We decided to examine CME materials on hypoactive sexual desire disorder near the time that flibanserin was first being considered by the FDA to see whether there were any common themes in these modules that could support marketing purposes. Although the invention of female sexual dysfunction and hypoactive sexual desire disorder has been well-documented in medical journal articles5–7 ,13 and Sex, Lies, and Pharmaceuticals, a book by Australian journalist Ray Moynihan and Canadian researcher Barbara Mintzes,14 no previous publication to our knowledge has examined themes in CME materials prior to regulatory consideration of a drug.
In 2010, the year flibanserin first came before the FDA, we identified free, internet-based CME modules that focused on hypoactive sexual desire disorder in women by searching Google for ‘Hypoactive Sexual Desire Disorder’ or ‘HSDD’ combined with ‘CME’ or ‘Continuing Medical Education’. We examined the first 100 hits (10 Google pages) for each search and then excluded duplicate modules, modules pertaining to hypoactive sexual desire disorder in men and modules that were webcast-only with no text component. No other exclusion criteria were applied.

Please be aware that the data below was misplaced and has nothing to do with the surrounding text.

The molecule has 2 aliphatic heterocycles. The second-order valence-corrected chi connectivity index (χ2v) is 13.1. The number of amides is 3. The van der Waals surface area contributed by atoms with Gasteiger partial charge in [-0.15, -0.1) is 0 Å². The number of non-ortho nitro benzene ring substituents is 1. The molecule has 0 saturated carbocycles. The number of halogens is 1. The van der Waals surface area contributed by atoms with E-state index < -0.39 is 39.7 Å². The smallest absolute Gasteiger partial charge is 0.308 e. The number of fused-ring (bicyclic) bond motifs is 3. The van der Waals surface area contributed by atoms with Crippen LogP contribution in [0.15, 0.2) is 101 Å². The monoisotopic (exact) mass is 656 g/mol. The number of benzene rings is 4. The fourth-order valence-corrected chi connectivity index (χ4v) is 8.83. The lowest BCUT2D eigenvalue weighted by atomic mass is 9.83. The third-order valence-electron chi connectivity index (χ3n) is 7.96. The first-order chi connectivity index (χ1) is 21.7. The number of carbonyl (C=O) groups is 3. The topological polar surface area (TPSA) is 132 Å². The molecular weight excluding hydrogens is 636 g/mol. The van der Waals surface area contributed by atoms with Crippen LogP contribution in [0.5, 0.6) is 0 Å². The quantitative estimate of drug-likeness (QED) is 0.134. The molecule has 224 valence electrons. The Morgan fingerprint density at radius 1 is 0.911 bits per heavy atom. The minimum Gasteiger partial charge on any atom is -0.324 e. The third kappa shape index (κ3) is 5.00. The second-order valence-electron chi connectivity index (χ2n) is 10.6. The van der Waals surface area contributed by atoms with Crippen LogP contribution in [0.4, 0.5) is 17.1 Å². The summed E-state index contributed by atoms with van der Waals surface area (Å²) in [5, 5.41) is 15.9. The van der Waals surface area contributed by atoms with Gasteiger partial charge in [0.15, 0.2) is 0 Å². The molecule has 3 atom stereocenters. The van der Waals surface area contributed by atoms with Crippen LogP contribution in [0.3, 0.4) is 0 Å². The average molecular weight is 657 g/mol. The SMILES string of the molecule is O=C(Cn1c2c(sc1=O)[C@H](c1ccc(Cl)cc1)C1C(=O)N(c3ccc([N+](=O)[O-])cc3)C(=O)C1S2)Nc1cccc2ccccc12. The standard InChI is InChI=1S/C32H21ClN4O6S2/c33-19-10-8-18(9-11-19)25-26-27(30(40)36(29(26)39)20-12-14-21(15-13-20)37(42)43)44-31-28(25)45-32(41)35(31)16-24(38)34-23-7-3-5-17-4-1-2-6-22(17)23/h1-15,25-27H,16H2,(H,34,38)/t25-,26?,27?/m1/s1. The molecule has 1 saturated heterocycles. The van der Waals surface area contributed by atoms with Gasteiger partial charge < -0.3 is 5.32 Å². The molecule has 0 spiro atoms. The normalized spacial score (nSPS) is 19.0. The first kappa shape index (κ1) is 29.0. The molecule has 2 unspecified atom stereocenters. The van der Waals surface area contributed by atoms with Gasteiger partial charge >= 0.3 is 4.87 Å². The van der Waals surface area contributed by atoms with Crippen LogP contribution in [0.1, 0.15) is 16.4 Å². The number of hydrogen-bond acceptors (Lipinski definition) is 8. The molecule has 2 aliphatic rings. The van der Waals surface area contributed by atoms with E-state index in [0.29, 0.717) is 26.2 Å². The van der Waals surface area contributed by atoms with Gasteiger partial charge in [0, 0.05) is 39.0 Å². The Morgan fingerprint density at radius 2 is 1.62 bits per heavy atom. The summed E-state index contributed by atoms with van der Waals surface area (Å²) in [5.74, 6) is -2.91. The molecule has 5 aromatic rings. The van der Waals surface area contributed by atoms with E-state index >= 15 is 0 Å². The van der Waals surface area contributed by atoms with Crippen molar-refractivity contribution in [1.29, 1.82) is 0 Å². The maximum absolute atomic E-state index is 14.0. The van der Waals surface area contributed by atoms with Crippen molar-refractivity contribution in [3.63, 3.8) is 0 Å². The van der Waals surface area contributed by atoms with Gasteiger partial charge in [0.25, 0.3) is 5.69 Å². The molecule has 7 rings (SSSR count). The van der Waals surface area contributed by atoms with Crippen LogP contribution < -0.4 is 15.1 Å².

Fourteen CME modules on hypoactive sexual desire disorder in women were identified.15–28 All were fully accredited CME modules, approved by a provider accredited by the Accreditation Council of CME. All 14 CME modules disclosed funding through educational grants by Boehringer Ingelheim. Additionally, 12 of 14 modules had at least one author with financial ties to Boehringer Ingelheim which was revealed under faculty disclosures (see online supplementary appendix for the list of CME courses assessed and financial ties of authors).
All authors reviewed all modules and identified themes and messages common to the modules by consensus. To our knowledge, this is the first analysis of marketing messages in a subject-specific set of CME modules.